While companies have embraced the opportunities offered by the concept of open innovation over the past 20 years, the overriding need for agility and responsiveness means this is no longer adequate to meet future challenges. In this article, the authors explain why companies need to focus on hyper-collaboration, adopting truly outside-in philosophies at all levels, and work with wider ranges of partners with different capabilities, if they are to succeed in building agile ecosystems that drive real innovation
Over the past 20 years many companies have embraced the opportunities offered by the concept of open innovation: using both internal and external ideas, resources and networks to improve innovation performance. Surveys by Arthur D. Little and others have found that at least 80% of companies believe they are already benefiting from working with external innovation partners, such as universities, suppliers, research institutes and start-ups.
So far so good. However, there are strong reasons to suggest that in today’s and tomorrow’s business environment, established ways of working with the usual external innovation partners are no longer adequate. For many companies today, the overriding need for agility, responsiveness to rapid changes and disruptions, and faster speed to market means that large in-house innovation teams are simply too slow. Many of the world’s greatest technological challenges and opportunities, such as urbanization and mobility, are impossible to solve without forming a vast network of private and public organizations working seamlessly together.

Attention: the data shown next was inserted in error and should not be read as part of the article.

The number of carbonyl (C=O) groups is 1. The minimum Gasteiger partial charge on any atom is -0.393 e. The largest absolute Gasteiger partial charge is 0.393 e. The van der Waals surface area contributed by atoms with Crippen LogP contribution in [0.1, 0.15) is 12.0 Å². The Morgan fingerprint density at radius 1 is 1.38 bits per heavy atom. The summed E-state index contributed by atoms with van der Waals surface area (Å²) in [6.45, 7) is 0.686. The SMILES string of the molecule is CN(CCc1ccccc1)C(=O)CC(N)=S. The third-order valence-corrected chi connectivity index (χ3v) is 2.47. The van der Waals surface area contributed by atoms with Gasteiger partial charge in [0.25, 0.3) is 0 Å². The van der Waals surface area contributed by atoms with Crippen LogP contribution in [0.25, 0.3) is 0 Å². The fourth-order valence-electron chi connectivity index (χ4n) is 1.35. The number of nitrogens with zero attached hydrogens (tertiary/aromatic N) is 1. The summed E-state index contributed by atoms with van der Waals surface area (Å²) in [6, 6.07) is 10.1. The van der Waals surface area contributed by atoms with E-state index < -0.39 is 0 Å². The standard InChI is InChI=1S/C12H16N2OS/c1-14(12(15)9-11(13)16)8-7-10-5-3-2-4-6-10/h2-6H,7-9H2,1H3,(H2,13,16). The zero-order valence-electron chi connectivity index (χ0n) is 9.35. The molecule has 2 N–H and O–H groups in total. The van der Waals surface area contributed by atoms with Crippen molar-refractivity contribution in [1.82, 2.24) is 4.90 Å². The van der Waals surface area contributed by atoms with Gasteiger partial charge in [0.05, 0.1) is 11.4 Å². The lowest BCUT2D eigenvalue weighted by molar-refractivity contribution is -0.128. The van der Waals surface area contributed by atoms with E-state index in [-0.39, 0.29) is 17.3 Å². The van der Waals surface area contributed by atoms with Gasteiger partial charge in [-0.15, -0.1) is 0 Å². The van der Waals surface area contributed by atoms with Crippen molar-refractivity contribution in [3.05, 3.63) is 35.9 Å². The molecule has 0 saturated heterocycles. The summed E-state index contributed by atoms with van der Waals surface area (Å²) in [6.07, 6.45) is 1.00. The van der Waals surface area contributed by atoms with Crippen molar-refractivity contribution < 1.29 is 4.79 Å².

Additionally, there is growing evidence that breakthrough innovations are more likely when “less obvious” partners get together: even five years ago, who would have thought that Wells Fargo, a bank, would be developing new loan facilities to students together with Amazon, which was originally an e-commerce company? Or that John Deere, originally a manufacturer of agricultural machinery, would engage with Monsanto, an agrichemical company, to provide farmers with the data they need for precision farming?
So how can companies manage not just a few, but dozens, of such partnerships, many within unfamiliar industries? And what happens when the keys to success are held not by a few well-known companies or universities, but by start-ups that you don’t know and that are hidden amid thousands of others?
In this article, we argue that to address these current and future challenges, companies need to embrace “hyper-collaboration” if they are to truly be agile – not just working together with partners, but instead adopting a truly outside-in philosophy at all levels – and we highlight some practical approaches for making hypercollaboration work.